90 Percent of UK Households could be have accessed to 32mbps broadband lines, up to 16 times faster than current entry level speeds, by 2019 according to broadband analyst firm, Point Topic.
The figures are based on the fact that the minimum broadband speed, which currently stands at 2mbps, will be doubling every 2 years; an assumption that derives directly from Moore's law that predicts that the number of transistors doubles approximately every two years.
Tim Johnson, chief analyst at Point Topic, told in a statement that "Some people say this is too little too late, but we believe that investing to deliver 2Mb/sec could provide the platform for much higher-speed broadband services in areas where it wouldn't otherwise happen for many years,"
Mr Johnson was referring to the Universal Service Commitment for broadband proposed by Lord Carter in the Digital Britain report and praising it for including remote areas which might be otherwise left out.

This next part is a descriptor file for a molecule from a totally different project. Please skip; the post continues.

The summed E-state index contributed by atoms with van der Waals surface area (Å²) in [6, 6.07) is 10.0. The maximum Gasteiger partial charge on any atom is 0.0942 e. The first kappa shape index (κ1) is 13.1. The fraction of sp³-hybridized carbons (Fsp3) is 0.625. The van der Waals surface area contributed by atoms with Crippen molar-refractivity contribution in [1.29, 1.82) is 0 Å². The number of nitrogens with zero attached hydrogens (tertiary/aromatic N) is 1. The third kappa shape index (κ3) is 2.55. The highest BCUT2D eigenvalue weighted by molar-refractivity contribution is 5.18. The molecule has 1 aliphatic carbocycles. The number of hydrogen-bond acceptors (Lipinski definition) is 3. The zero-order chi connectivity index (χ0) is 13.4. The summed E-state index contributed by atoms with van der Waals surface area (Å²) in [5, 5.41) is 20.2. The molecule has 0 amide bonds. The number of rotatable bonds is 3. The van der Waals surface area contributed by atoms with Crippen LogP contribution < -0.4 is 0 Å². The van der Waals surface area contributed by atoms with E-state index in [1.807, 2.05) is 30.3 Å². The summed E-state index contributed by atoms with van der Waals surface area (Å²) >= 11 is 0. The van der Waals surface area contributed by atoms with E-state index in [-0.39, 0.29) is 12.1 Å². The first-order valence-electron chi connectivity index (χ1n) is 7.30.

Point Topic's report also highlight the disparity between various regions of the United Kingdom when it came to internet speed.
In London, for example, 93 percent of the population can expect to get speeds of 8mbps or more thanks to densely populated regions which make rolling out high speed networks easier.
By contrast, only around 38 percent of people living in Northern Ireland and Wales can expect to reach these speeds.
Johnson posits that if the government goes ahead with their investment plans, it could mean the installation of more than 1 million fibre lines in the UK by 2012.
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32mbps in a decade? We're certainly expecting much much better. Vodafone ran out tests in Spain in January and reached 21mbps using HSPA+ and MIMO without any wires. We will therefore be disappointed if they don't reach 50mbps by 2019 using technology that should be significantly better, faster, cheaper and less power hungry.